In an age of tweets and Instagram pics, is there a place for blogging? Back in May 2004 I wondered if I should blog or not. It meant getting a lot of feedback, perhaps unwanted interactions with people who wanted to start a fight or slam me for being gay.
Through this blog I have met some of my dearest friends, people who I now sit with in their homes. We share meals, sorrows, and secrets. Through blogging we built community for people who survived conversion therapy. I wrote about this for the journal, Gay and Lesbian Review Worldwide in my piece Ex-Gay Survivors Go On-Line.
In the past decade, the Internet has exploded with social networking opportunities for countless groups of ex-gay survivors, who communicate through various blog sites (first LiveJournal and later Blogger and WordPress), the Gay Christian Network or GCN (gaychristian.net), and most recently Facebook. In often heartbreaking and raw entries, they have shared their narratives. They have validated the experiences of people who have not been able to live as “recovered” homosexuals but haven’t been able to jump into mainstream GLBT culture either, often finding this community to be hostile to their faith. These forums have also given people outside of the ex-gay community a chance to peek into the ex-gay movement and the travails of those recovering from its deceptions.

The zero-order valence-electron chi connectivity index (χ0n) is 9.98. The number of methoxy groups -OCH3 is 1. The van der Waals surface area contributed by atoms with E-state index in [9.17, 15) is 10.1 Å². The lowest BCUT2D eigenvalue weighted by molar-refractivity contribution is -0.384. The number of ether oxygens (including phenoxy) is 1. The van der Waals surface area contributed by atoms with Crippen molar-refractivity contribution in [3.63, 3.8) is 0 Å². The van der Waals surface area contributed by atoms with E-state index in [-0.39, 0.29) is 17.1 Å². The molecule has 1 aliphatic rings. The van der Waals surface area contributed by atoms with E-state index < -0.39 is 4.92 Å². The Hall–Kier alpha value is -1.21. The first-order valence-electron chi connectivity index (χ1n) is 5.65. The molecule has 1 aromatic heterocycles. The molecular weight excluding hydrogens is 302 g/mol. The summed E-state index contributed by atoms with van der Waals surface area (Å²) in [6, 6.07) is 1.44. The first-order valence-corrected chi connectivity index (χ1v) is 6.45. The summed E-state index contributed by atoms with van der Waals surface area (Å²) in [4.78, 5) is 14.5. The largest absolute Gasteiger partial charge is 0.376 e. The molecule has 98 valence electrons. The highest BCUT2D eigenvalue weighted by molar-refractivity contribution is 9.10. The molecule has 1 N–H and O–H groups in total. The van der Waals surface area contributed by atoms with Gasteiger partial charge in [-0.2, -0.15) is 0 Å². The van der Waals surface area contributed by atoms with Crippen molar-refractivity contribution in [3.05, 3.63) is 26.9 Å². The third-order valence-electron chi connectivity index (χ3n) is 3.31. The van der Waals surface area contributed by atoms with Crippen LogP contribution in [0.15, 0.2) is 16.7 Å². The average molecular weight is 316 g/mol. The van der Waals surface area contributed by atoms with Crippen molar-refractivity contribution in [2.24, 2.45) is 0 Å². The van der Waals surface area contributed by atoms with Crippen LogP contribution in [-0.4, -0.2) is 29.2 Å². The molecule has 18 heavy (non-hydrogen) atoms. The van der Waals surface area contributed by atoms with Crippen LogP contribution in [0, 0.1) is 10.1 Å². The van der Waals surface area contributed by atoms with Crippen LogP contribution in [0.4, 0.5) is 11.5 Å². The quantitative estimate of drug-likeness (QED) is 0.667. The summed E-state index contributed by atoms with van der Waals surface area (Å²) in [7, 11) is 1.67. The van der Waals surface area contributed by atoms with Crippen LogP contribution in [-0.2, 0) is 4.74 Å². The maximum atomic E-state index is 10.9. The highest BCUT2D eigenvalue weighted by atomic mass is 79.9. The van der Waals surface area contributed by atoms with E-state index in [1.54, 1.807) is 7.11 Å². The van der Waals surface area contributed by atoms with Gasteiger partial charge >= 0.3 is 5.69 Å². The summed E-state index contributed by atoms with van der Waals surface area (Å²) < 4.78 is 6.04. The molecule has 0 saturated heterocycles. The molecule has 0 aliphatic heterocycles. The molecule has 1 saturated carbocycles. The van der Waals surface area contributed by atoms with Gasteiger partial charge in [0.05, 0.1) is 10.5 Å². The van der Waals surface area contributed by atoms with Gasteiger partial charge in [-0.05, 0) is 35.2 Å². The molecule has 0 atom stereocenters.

Through GCN, I met Christine Bakke, a blogger and former ex-lesbian living in Colorado (risingupwhole.blogspot.com). Like many who recently surfaced from the ex-gay underground, Christine was a woman without a community other than those few people who knew her by an anonymous screen name.
These days I produce a monthly podcast, Citizens Climate Radio, and I write personal essays for journals and anthologies. I am also active on Twitter and Facebook where I share articles I think are important and look at the links friends and trusted sources share. No one seems to leave comments on blog posts much anymore, but the discussions carry on Facebook threads, responses to twitter posts and retweets, and through the shorthand of gifs and memes.
So I am wondering, does the blog matter any more? I am happy to continue sharing resources, book reviews, personal observations, and discussion topics. I get loads of press releases about LGBTQ issues, events, books, and video games. I could share theses, but there is a lot of content out there already.
So, if you are reading this and find this blog useful, let me know. What would you like to see here? If not, perhaps it is time to put my efforts into other platforms. I’m curious to see if there is anyone out there…